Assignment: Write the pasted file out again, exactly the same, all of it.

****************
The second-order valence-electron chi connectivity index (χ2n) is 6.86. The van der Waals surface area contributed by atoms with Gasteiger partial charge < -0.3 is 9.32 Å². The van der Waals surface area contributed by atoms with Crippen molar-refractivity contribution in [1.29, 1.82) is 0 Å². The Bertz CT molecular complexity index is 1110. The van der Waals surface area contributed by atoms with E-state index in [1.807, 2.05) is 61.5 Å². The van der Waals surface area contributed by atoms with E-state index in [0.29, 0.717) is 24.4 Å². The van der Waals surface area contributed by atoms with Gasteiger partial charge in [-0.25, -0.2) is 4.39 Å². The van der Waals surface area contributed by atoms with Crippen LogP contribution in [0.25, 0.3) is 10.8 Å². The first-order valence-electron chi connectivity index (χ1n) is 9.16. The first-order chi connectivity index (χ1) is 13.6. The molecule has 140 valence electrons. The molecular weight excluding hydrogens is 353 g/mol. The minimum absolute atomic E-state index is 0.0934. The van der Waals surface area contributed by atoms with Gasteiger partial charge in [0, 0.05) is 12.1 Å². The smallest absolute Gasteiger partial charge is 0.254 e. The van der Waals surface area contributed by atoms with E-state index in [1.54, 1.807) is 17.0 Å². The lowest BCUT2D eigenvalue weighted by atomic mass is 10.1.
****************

The second-order valence-electron chi connectivity index (χ2n) is 6.86. The van der Waals surface area contributed by atoms with Gasteiger partial charge < -0.3 is 9.32 Å². The van der Waals surface area contributed by atoms with Crippen molar-refractivity contribution in [1.29, 1.82) is 0 Å². The Bertz CT molecular complexity index is 1110. The van der Waals surface area contributed by atoms with E-state index in [1.807, 2.05) is 61.5 Å². The van der Waals surface area contributed by atoms with E-state index in [0.29, 0.717) is 24.4 Å². The van der Waals surface area contributed by atoms with Gasteiger partial charge in [-0.25, -0.2) is 4.39 Å². The van der Waals surface area contributed by atoms with Crippen LogP contribution in [0.25, 0.3) is 10.8 Å². The first-order valence-electron chi connectivity index (χ1n) is 9.16. The first-order chi connectivity index (χ1) is 13.6. The molecule has 140 valence electrons. The molecular weight excluding hydrogens is 353 g/mol. The minimum absolute atomic E-state index is 0.0934. The van der Waals surface area contributed by atoms with Gasteiger partial charge in [0, 0.05) is 12.1 Å². The smallest absolute Gasteiger partial charge is 0.254 e. The van der Waals surface area contributed by atoms with E-state index in [1.54, 1.807) is 17.0 Å². The lowest BCUT2D eigenvalue weighted by atomic mass is 10.1.